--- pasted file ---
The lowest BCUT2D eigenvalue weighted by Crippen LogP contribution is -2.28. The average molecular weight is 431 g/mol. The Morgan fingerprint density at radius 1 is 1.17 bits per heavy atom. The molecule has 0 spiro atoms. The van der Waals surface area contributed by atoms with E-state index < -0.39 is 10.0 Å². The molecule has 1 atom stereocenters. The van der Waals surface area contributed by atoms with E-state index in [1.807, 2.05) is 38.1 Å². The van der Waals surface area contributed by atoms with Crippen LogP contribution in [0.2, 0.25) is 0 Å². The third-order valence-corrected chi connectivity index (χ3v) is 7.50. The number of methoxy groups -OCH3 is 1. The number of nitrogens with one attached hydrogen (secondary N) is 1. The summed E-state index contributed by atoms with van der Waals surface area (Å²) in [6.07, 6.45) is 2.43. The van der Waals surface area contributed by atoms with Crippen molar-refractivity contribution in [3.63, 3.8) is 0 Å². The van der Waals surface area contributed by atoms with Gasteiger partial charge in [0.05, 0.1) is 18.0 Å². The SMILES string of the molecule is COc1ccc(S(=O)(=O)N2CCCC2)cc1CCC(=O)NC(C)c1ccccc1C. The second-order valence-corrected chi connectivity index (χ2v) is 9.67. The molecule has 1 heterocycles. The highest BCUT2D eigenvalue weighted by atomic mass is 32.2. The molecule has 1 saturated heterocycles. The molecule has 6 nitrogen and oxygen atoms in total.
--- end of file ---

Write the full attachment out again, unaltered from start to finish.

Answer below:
The lowest BCUT2D eigenvalue weighted by Crippen LogP contribution is -2.28. The average molecular weight is 431 g/mol. The Morgan fingerprint density at radius 1 is 1.17 bits per heavy atom. The molecule has 0 spiro atoms. The van der Waals surface area contributed by atoms with E-state index < -0.39 is 10.0 Å². The molecule has 1 atom stereocenters. The van der Waals surface area contributed by atoms with E-state index in [1.807, 2.05) is 38.1 Å². The van der Waals surface area contributed by atoms with Crippen LogP contribution in [0.2, 0.25) is 0 Å². The third-order valence-corrected chi connectivity index (χ3v) is 7.50. The number of methoxy groups -OCH3 is 1. The number of nitrogens with one attached hydrogen (secondary N) is 1. The summed E-state index contributed by atoms with van der Waals surface area (Å²) in [6.07, 6.45) is 2.43. The van der Waals surface area contributed by atoms with Crippen molar-refractivity contribution in [3.63, 3.8) is 0 Å². The van der Waals surface area contributed by atoms with Gasteiger partial charge in [0.05, 0.1) is 18.0 Å². The SMILES string of the molecule is COc1ccc(S(=O)(=O)N2CCCC2)cc1CCC(=O)NC(C)c1ccccc1C. The second-order valence-corrected chi connectivity index (χ2v) is 9.67. The molecule has 1 heterocycles. The highest BCUT2D eigenvalue weighted by atomic mass is 32.2. The molecule has 1 saturated heterocycles. The molecule has 6 nitrogen and oxygen atoms in total.